Looking back at NU faculty efforts to form non-tenure eligible union


Daily file photo by Brian Meng

A doctoral student rallies for NTE faculty unionization in 2017. The bid to form a union eventually failed Tuesday when formerly contested ballots were counted, and only two of the 25 voted in favor.

Amy Li and Cameron Cook

A two-year long struggle to form a non-tenure eligible faculty union failed Tuesday after a final tally was completed by the National Labor Relations Board.

Since NTE faculty first filed for the unionization election in June 2016, the process was repeatedly delayed by ballot challenges, most of which were later resolved. Students and faculty had grown increasingly impatient over the lack of progress until the recent verdict.

The union was intended to represent full-time faculty and contingent faculty who were not eligible for tenure, which includes professors who teach one course a year and post-doctoral researchers.

Here’s a recap of events since faculty members filed for union election in 2016.

Ballots called into question

The call for a union came after the University began to employ non-tenure line and part-time faculty members. Those employed part-time have little job security or benefits, putting them in an “unstable situation,” psychology Prof. Marcia Grabowecky told The Daily in June 2016.

Of the of 490 ballots cast in the initial vote in July, 134 were challenged when voter eligibility was called into question. The University and Service Employees International Union resolved 63 of the challenged ballots and redistributed them accordingly, said Daniel Nelson, who at the time was assistant regional director of the NLRB’s Chicago office, but had yet to resolve the remaining 71.

Of the valid ballots, 223 were in support of forming the union and 191 were against.

The final valid ballots were not counted until May 2017, and the Chicago office of the National Labor Relations Board issued a certification of the election on May 26, confirming membership to the SEIU for non-tenure eligible faculty.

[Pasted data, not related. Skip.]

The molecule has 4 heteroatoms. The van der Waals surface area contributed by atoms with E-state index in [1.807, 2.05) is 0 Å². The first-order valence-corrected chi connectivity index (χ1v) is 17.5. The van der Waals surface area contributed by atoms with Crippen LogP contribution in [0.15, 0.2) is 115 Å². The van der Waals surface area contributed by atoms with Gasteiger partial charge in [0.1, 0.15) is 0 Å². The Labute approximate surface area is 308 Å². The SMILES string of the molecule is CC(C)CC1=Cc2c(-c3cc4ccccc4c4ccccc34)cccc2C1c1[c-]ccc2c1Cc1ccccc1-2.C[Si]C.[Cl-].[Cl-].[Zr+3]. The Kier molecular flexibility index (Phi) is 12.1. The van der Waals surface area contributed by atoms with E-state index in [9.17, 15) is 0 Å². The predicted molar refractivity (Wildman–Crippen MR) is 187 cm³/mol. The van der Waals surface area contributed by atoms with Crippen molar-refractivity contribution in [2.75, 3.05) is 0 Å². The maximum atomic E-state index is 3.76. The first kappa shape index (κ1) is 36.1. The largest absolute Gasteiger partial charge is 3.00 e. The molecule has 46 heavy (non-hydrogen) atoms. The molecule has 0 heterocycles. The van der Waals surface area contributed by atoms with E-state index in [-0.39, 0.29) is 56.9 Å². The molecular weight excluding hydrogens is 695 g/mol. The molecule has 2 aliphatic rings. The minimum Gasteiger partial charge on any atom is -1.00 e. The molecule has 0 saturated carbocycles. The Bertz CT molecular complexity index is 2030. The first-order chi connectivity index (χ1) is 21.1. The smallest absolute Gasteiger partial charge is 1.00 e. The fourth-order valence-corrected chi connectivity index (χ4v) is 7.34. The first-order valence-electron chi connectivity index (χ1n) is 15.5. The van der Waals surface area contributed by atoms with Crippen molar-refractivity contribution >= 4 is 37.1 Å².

“Since our union election, we’ve continued to support and feel the excitement of the growing union movement in higher education,” Italian lecturer Alessandra Visconti said in a news release from SEIU that May.

However, 25 contested ballots still remained unresolved and the University refused to begin bargaining until they were counted.

University spokesman Al Cubbage said in a statement at the time that the University was “disappointed” in the action of the NLRB’s Chicago director “because it deprives all voices from being heard.”

In September 2017, NTE faculty filed unfair labor practice charges against the University, because the administration had still not begun to negotiate collective bargaining with the union.

Students take action

Associated Student Government passed legislation to support the NTE faculty in October 2017, but the University was unmoved by ASG’s decision and continued to refuse to negotiate.

Students also rallied at the Rock that November in support of the union.

In April 2018, Faculty Senate voted to support NTE faculty without getting involved in unionization efforts. Elsa Alvaro, who was head of the Non-Tenure Eligible Committees, recommended the Senate leave the unionization process to the NLRB.

“As fun as rallies are, we don’t want to do this forever,” visiting sociology Prof. Jackson Bartlett said at the rally in November. “If tomorrow they said, ‘Alright, we want to start the process,’ we’re there. We’re ready.”

The verdict

The bid to form an NTE faculty union eventually failed Tuesday after federal officials granted the University’s request to include 25 contested ballots in the final count.

Just two voted in favor of joining the SEIU, while 23 faculty members voted against.

The final vote tally was 242 against joining the union, 231 in favor.

Email: [email protected]
Twitter: @cam_e_cook

Email: [email protected]